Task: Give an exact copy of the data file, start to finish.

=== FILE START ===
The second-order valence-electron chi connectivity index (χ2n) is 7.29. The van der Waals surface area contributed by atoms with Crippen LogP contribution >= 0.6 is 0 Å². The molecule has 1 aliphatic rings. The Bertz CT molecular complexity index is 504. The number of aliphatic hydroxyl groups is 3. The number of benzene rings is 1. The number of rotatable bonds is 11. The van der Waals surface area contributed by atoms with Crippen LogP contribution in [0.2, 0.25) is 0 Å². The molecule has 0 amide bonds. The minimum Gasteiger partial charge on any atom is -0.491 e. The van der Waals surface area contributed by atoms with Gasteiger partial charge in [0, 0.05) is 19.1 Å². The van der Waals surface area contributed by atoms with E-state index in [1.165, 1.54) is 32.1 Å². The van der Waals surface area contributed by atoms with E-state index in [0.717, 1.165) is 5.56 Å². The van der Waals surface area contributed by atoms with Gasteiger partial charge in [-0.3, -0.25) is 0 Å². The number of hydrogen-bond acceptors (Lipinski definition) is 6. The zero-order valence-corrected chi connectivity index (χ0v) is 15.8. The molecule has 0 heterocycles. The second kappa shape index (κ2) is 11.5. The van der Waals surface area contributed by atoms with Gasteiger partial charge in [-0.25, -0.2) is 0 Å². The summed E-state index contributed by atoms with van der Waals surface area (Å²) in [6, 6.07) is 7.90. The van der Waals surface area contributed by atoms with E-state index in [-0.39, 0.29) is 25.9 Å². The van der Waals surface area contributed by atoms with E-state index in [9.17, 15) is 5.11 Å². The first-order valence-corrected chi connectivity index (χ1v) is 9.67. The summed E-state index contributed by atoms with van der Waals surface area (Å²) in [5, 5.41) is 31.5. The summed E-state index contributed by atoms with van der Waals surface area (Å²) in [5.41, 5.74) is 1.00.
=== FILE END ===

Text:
The second-order valence-electron chi connectivity index (χ2n) is 7.29. The van der Waals surface area contributed by atoms with Crippen LogP contribution >= 0.6 is 0 Å². The molecule has 1 aliphatic rings. The Bertz CT molecular complexity index is 504. The number of aliphatic hydroxyl groups is 3. The number of benzene rings is 1. The number of rotatable bonds is 11. The van der Waals surface area contributed by atoms with Crippen LogP contribution in [0.2, 0.25) is 0 Å². The molecule has 0 amide bonds. The minimum Gasteiger partial charge on any atom is -0.491 e. The van der Waals surface area contributed by atoms with Gasteiger partial charge in [0, 0.05) is 19.1 Å². The van der Waals surface area contributed by atoms with E-state index in [1.165, 1.54) is 32.1 Å². The van der Waals surface area contributed by atoms with E-state index in [0.717, 1.165) is 5.56 Å². The van der Waals surface area contributed by atoms with Gasteiger partial charge in [-0.3, -0.25) is 0 Å². The number of hydrogen-bond acceptors (Lipinski definition) is 6. The zero-order valence-corrected chi connectivity index (χ0v) is 15.8. The molecule has 0 heterocycles. The second kappa shape index (κ2) is 11.5. The van der Waals surface area contributed by atoms with Gasteiger partial charge in [-0.25, -0.2) is 0 Å². The summed E-state index contributed by atoms with van der Waals surface area (Å²) in [6, 6.07) is 7.90. The van der Waals surface area contributed by atoms with E-state index in [-0.39, 0.29) is 25.9 Å². The van der Waals surface area contributed by atoms with E-state index in [9.17, 15) is 5.11 Å². The first-order valence-corrected chi connectivity index (χ1v) is 9.67. The summed E-state index contributed by atoms with van der Waals surface area (Å²) in [5, 5.41) is 31.5. The summed E-state index contributed by atoms with van der Waals surface area (Å²) in [5.41, 5.74) is 1.00.